Earlier this month, Malaysia and Turkey inked a number of security-related agreements in a bilateral summit meeting held in the Southeast Asian state. The agreements spotlighted the continuing attention that the two countries have placed on advancing the defense aspect of their broader bilateral relationship.
While Malaysia and Turkey, two major Muslim-majority countries, have long had diplomatic relations, the advancement of defense ties has been a more recent development. Over the past few years, Turkish defense firms have been attempting to make inroads in several areas, including armored vehicles and shipbuilding. And following the victory of the Pakatan Harapan government led by Mahathir Mohamad in a shock election in May 2018, we have seen attempts to bolster collaboration still further, be it in terms of new deals between firms on both sides or attention to areas such as aerospace, which we saw during Mahathir’s visit to Turkey earlier this year.
Earlier this month, the defense aspect of the relationship was in the spotlight again during a summit meeting between the two countries. During a 45-minute meeting between Malaysian Prime Minister Mahathir Mohamad and Turkish President Recep Tayyip Erdoğan on December 18 on the sidelines of the Kuala Lumpur Summit (KL Summit), a development, which had attracted its fair share of headlines over the past few weeks, defense issues were an important part of a conversation that also touched on other areas including economics and science and technology.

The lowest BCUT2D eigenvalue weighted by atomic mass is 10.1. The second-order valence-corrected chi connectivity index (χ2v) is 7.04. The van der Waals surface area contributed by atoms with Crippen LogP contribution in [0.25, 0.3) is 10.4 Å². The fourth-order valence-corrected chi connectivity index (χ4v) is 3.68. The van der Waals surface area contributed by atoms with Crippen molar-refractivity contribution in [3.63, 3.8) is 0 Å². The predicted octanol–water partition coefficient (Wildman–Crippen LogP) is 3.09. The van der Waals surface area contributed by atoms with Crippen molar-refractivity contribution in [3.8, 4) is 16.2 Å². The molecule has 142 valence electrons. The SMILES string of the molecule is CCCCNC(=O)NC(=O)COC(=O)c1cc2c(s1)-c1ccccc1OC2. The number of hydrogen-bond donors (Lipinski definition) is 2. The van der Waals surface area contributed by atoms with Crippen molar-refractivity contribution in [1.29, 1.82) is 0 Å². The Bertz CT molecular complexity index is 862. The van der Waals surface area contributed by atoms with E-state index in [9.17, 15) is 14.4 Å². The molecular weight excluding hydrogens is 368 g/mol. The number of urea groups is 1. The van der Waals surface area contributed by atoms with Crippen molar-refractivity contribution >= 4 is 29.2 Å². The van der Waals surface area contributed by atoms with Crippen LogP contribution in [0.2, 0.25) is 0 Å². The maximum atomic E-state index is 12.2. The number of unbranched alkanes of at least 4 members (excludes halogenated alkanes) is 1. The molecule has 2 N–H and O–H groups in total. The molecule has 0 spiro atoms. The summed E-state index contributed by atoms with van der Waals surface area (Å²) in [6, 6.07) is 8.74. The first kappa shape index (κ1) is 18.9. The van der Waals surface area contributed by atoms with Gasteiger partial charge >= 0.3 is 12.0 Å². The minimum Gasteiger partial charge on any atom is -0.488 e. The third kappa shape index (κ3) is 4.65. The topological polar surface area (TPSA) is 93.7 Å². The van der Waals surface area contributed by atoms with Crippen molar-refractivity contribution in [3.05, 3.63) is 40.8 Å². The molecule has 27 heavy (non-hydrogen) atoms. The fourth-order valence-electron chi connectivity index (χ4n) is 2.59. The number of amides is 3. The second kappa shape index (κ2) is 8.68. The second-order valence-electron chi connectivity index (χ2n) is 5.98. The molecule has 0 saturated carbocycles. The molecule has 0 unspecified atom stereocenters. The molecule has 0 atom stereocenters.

Per the Malaysian Prime Minister’s Office, the two sides exchanged “13 instruments of cooperation” between companies in the defense sector in both countries. These included a memorandum of agreement (MoA) between Sapura Secured Technologies Sdn Bhd and Aselsan Electronic on the Domain of Military Communication; a memorandum of understanding (MoU) between Havelsan Hava Electronic and AMP Corporation Sdn Bhd on Coastal Radar Surveillance; and an MoU between Tijan Galaxy Aerospace Consortium Sdn Bhd and Baynar Makina on Cooperation, Partnership, Knowledge Sharing, and Technology Transfer of Unmanned Aerial Vehicle and Services.
The areas of focus — such as UAVs, coastal radar surveillance, and military communications — came as no surprise. It is in line with several other recent developments, including the inking of pacts between the two sides at events such as the Langkawi International Maritime Exhibition earlier this year and Mahathir’s past visit to Turkey. But it reinforces the notion that the two sides are continuing to pay attention to the security aspect of ties within the broader diplomatic relationship.
Few additional specifics were publicly disclosed about the private deliberations between the two sides, including the details on the pacts themselves as well as specific timelines or funding amounts. Nonetheless, the defense aspect of the relationship will continue to be important to watch within broader ties into 2020 and beyond.